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Showing posts from August 18, 2010

Pulikali during Onam in Kerala – Pulikkali – The Dance of the Tiger

One of the colorful cultural programs that is held during the Onam festival in Kerala is the Pulikkali – ‘Puli’ means tiger and ‘Kali’ means play. Pulikkali is a display of a mock hunting of a tiger by a hunter. What makes the Pulikali famous is the painting of the tiger done on the body of men with paunch or potbelly. Although Pulikali is performed in all parts of Kerala, the traditional and the most colorful Pulikalis are held in Thrissur District in Kerala. Pulikkali used to be performed during the festival of Muharram, by the Muslim soldiers of the British army stationed in Thrissur before independence. Then it was known as Puliketti Kali. The soldiers danced with peculiar steps decking themselves up with paint and cloths that had an uncanny resemblance to the majestic looks and stealthy moves of the mighty Tiger. A major Pulikali procession is held during Onam in Thrissur and is attended by several Pulikali. A small version of the mock fight between Puli and hunter is enacted in o…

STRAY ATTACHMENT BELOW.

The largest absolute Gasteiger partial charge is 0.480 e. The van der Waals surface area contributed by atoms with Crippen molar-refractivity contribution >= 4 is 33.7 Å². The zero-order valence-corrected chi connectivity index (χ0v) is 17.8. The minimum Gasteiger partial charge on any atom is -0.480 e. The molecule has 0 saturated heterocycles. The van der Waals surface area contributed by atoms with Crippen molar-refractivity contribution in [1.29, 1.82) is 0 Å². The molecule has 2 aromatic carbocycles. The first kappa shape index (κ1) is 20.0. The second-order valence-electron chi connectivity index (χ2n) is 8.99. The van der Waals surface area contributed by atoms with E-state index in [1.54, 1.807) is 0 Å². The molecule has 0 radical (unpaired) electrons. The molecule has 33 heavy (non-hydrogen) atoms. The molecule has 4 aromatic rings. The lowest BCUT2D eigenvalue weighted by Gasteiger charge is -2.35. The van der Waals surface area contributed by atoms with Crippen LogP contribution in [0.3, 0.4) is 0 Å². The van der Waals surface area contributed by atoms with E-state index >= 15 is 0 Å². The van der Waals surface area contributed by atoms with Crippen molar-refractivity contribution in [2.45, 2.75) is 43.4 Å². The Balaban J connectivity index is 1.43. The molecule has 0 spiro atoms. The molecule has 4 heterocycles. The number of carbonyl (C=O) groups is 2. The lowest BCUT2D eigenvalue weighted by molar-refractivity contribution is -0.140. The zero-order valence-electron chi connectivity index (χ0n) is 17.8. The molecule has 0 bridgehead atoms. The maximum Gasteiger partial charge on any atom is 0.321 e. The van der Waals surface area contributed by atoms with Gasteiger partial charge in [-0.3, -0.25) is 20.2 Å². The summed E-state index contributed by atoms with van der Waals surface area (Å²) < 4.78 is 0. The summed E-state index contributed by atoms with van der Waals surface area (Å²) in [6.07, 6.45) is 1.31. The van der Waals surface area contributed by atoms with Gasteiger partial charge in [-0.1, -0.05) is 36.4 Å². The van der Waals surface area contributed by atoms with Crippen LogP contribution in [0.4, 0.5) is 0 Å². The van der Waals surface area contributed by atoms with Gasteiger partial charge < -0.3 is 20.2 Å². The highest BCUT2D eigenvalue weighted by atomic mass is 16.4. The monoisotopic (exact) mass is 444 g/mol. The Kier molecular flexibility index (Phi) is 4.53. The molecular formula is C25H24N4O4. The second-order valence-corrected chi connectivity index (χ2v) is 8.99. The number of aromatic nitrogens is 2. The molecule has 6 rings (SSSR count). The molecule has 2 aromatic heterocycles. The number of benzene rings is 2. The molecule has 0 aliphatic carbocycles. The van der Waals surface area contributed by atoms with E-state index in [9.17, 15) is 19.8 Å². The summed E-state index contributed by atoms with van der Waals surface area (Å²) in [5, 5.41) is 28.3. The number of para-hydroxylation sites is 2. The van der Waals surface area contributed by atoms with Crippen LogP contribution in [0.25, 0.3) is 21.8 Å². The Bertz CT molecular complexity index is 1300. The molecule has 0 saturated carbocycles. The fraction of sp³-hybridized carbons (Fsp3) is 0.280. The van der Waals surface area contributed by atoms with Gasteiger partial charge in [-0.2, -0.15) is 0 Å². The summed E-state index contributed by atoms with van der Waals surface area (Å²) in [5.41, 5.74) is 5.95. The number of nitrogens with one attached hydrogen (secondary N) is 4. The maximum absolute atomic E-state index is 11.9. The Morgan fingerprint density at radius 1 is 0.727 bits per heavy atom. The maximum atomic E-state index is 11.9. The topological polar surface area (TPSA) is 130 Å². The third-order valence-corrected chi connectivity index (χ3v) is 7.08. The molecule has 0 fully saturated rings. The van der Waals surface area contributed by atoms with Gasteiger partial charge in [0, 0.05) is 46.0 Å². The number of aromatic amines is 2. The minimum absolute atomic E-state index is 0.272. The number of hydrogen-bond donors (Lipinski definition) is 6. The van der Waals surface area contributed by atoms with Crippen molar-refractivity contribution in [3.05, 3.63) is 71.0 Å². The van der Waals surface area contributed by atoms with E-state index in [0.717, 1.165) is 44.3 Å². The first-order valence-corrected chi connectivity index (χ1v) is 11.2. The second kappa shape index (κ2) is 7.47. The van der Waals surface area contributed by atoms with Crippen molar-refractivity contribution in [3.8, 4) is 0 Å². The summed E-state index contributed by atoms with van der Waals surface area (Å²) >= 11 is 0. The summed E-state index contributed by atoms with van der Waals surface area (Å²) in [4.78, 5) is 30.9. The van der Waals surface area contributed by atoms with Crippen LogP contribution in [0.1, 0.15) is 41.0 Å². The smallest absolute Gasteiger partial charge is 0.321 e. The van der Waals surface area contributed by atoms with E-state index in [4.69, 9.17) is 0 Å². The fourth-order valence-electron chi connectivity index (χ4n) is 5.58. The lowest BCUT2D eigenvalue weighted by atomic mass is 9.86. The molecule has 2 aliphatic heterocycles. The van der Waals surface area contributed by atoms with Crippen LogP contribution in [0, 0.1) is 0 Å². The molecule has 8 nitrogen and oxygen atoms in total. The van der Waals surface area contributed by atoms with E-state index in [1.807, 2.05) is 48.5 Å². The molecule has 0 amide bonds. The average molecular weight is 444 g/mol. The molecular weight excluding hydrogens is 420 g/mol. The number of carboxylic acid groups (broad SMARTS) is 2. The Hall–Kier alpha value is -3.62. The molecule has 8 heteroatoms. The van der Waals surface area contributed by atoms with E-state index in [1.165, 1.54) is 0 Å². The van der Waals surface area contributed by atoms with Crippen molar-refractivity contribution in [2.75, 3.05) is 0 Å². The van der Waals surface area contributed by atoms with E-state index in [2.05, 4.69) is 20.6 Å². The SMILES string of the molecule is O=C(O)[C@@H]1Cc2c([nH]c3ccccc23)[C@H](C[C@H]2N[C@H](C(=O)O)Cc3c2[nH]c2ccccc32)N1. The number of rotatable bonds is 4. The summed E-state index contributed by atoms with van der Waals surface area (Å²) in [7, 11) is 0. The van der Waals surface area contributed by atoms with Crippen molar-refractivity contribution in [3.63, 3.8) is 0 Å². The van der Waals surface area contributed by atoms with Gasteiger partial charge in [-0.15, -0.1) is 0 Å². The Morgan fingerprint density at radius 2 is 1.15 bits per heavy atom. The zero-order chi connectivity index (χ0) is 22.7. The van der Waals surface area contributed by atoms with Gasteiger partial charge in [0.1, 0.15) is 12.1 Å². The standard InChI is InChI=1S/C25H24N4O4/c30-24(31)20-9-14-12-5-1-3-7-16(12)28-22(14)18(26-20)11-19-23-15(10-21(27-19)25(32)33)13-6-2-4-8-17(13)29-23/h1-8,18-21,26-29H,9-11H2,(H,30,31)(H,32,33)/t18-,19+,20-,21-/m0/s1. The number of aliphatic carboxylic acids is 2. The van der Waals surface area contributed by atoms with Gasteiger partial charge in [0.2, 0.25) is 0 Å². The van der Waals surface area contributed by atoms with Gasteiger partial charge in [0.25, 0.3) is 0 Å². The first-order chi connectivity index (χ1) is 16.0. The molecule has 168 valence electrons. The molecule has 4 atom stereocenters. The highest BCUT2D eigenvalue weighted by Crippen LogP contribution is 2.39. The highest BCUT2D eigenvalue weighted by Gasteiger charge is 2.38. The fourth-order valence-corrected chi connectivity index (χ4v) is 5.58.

Jodie Underhill – A British Woman – Plans to clear the trash left by Manimahesh Yatra Devotees

JodieUnderhill is involved in cleaning the mountains in Himachal Pradesh and she is now planning to clean the ManimaheshLake and its surroundings. Each year thousands of devotees trek to Manimahesh in Chamba District in Himachal Pradesh – a sacred spot associated with Shiva. But sadly many of them leave lots of garbage in the area and make the area dirty. JodieUnderhill was honored with a ‘Green Hero’ award at an environment film festival at Shimla last month for cleaning up garbage in the Dharamsala hills in Himachal Pradesh. Zeenews Reports 'I've just returned from Manimahesh where I went to evaluate the sites for our upcoming clean-up campaign,' Jodie said in an interview. 'I was saddened to see how dirty it was everywhere even though the annual Manimahesh pilgrimage has not even begun. You can see garbage on every step of the 14-km trail. There is also a large amount of human waste around the glacial-fed lake which is a health hazard. We have a mammoth task ahead of u…

Swami Tapovanam Thoughts on Spiritual Practices

The liking for spiritual practices and exercises therein should show steady progress. The ways of the mind should be watched and tested from time to time. One must check up and see every year, every month, every day, how far one’s exercises are fructifying, how far passions like love and hate, and vain thoughts are subsiding and how much the mind delights in the thought of God.

The main use of Japa, Dhyana and other modes of worship is to win God’s grace and the resulting purity of mind – purity of the mind means the cleanness and peace of the mind on the cessation of its mischievous activities arising out of the attachment to sensuous life. The more the mind gets purified the more it delights in Japa, Dhyana etc. The more one’s spiritual exercises progress the more purified one’s mind gets. So spiritual effort and mental purity should advance steadily hand in hand.